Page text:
Teriparatide Speeds Healing of Fractures


COLORADO SPRINGS — The anabolic bone-forming agent teriparatide (Forteo) is winning anecdotal raves for augmentation of fracture healing in both nonosteoporotic and osteoporotic patients.

“This is a very exciting metabolic therapy. My experience so far really does show that it works,” Thomas P. Knecht, M.D., declared at a meeting of the Colorado chapter of the American College of Physicians.

Acceleration of fracture healing is an off-label use of teriparatide, the N-terminal 34-amino-acid chain of human parathyroid hormone. Teriparatide's approved indications are for treatment of postmenopausal osteoporotic women at high fracture risk, and for increasing bone mass in osteoporotic men at elevated fracture risk.

The evidence for augmentation of fracture healing comes from multiple favorable animal studies as well as anecdotal clinical experiences that are consistent with the animal findings, explained Dr. Knecht, an endocrinologist at the University of Utah, Salt Lake City.

He offered two illustrative cases from his own practice, both involving middle-aged recreational athletes eager for a rapid return to sports.

One was a 48-year-old man with type 1 diabetes and normal bone mineral density test scores who became severely hypoglycemic, lost consciousness, and fell, fracturing his right tibia and fibula in multiple places. Surgeons placed a metal rod knee to ankle. The bone pain quickly became nonlimiting after Dr. Knecht placed him on teriparatide. He began long-distance running 3 months post surgery, and downhill skiing a week after that.

“My assessment of this patient's response was that placebo can't do that. Nobody placebos their way through a fracture like that one. So you have to say the healing was dramatic and the pain response was dramatic,” he observed.

Another patient was a 38-year-old woman, also with normal T-scores on dual-energy x-ray absorptiometry bone mineral density testing, who fell while training for a half-marathon and fractured her great toe. The break involved the metatarsophalangeal joint. “That's a bad fracture for a runner,” the physician noted.

Yet her fracture pain resolved after a single week on teriparatide. Six weeks later she completed her half-marathon.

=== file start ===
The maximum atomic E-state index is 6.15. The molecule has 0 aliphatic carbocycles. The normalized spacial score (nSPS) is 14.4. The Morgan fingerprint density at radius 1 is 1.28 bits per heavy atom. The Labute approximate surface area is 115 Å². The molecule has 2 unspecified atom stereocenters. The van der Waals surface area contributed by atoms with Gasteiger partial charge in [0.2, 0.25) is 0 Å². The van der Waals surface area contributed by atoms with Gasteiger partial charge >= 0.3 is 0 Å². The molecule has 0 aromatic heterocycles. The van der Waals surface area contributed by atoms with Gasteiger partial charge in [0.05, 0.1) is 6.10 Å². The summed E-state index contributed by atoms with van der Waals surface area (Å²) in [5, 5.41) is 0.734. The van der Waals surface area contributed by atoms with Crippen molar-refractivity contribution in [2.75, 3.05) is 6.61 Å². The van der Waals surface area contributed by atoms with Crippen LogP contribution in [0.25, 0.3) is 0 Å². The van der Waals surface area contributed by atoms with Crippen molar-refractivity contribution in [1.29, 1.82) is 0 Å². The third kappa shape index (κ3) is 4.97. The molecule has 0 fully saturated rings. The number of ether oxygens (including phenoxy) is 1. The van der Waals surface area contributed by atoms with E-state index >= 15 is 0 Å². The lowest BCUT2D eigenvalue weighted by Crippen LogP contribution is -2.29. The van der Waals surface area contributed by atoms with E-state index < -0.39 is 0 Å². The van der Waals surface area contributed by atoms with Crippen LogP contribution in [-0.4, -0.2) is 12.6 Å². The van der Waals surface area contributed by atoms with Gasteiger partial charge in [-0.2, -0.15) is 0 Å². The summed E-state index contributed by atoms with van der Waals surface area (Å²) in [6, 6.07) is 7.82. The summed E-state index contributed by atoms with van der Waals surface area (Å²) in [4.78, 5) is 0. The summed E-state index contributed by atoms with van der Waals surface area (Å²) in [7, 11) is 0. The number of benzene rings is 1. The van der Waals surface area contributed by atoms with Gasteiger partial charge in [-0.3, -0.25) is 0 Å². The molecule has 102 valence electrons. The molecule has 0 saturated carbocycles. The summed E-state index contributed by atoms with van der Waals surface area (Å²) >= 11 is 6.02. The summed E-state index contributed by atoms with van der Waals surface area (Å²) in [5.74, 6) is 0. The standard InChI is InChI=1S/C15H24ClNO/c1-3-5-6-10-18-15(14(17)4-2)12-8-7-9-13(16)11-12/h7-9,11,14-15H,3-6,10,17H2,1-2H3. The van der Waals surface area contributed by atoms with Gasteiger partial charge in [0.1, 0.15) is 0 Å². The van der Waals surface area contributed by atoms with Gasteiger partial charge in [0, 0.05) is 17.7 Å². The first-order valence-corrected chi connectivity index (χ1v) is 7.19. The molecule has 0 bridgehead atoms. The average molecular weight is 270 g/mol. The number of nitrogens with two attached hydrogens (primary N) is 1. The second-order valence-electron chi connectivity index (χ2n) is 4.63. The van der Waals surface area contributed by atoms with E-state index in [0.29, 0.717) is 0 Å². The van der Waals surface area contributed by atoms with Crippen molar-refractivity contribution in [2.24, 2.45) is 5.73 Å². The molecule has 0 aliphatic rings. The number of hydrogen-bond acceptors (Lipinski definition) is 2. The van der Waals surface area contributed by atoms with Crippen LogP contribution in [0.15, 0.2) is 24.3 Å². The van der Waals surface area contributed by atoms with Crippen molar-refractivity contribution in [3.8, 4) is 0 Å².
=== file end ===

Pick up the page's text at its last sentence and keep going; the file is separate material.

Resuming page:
While both these patients had good bone mineral density, Dr. Knecht said he has regularly seen the same sort of results—“not only a dramatic pain response, but an absolutely striking metabolic response”—in patients he has placed on teriparatide to augment healing of osteoporotic fractures.

While daily subcutaneous injections of teriparatide are typically given for 2 years in patients taking the agent for the approved indications, 6 months of therapy appears to be “more than adequate” for fracture healing per se because the healing occurs so quickly, he continued.

This is a high-cost drug. Its off-label use to accelerate fracture healing requires a highly motivated patient willing to take on a substantial out-of-pocket expense. The one situation where Dr. Knecht has consistently found third-party payers willing to cover teriparatide for augmentation of fracture healing is in transplant patients.

“I treat a lot of transplant patients. Fracture is actually a big cause of death in transplant patients, so we can pretty much get anything we need covered for those people,” according to Dr. Knecht, who is on the speakers' bureau for Eli Lilly & Co., which markets teriparatide.

Teriparatide is the only anabolic or bone-building agent on the market. It targets osteoblasts. In contrast, antiresorptive agents slow the rate of bone mineral loss by mediating osteoclast activity.

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